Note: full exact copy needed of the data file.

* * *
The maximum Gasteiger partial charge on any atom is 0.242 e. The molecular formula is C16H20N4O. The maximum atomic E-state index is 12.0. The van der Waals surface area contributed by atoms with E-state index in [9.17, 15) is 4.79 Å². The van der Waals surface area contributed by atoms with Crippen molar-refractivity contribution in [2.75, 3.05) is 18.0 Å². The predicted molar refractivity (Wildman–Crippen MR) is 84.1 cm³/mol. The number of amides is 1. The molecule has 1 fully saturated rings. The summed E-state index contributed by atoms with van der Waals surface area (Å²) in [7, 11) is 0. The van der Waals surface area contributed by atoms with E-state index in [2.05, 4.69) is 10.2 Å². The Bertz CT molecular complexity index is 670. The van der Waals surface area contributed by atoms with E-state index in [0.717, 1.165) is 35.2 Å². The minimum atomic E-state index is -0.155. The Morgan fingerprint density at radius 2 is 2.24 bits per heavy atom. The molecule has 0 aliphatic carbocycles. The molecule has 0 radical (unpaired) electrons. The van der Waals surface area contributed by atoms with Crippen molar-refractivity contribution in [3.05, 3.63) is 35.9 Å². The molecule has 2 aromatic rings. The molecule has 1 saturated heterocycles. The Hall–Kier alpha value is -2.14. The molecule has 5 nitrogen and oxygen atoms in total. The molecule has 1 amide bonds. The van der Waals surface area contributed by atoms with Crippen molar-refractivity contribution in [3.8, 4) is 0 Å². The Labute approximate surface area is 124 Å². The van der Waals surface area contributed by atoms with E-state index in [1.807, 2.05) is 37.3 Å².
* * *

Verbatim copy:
The maximum Gasteiger partial charge on any atom is 0.242 e. The molecular formula is C16H20N4O. The maximum atomic E-state index is 12.0. The van der Waals surface area contributed by atoms with E-state index in [9.17, 15) is 4.79 Å². The van der Waals surface area contributed by atoms with Crippen molar-refractivity contribution in [2.75, 3.05) is 18.0 Å². The predicted molar refractivity (Wildman–Crippen MR) is 84.1 cm³/mol. The number of amides is 1. The molecule has 1 fully saturated rings. The summed E-state index contributed by atoms with van der Waals surface area (Å²) in [7, 11) is 0. The van der Waals surface area contributed by atoms with E-state index in [2.05, 4.69) is 10.2 Å². The Bertz CT molecular complexity index is 670. The van der Waals surface area contributed by atoms with E-state index in [0.717, 1.165) is 35.2 Å². The minimum atomic E-state index is -0.155. The Morgan fingerprint density at radius 2 is 2.24 bits per heavy atom. The molecule has 0 aliphatic carbocycles. The molecule has 0 radical (unpaired) electrons. The van der Waals surface area contributed by atoms with Crippen molar-refractivity contribution in [3.05, 3.63) is 35.9 Å². The molecule has 2 aromatic rings. The molecule has 1 saturated heterocycles. The Hall–Kier alpha value is -2.14. The molecule has 5 nitrogen and oxygen atoms in total. The molecule has 1 amide bonds. The van der Waals surface area contributed by atoms with Crippen molar-refractivity contribution in [3.8, 4) is 0 Å². The Labute approximate surface area is 124 Å². The van der Waals surface area contributed by atoms with E-state index in [1.807, 2.05) is 37.3 Å².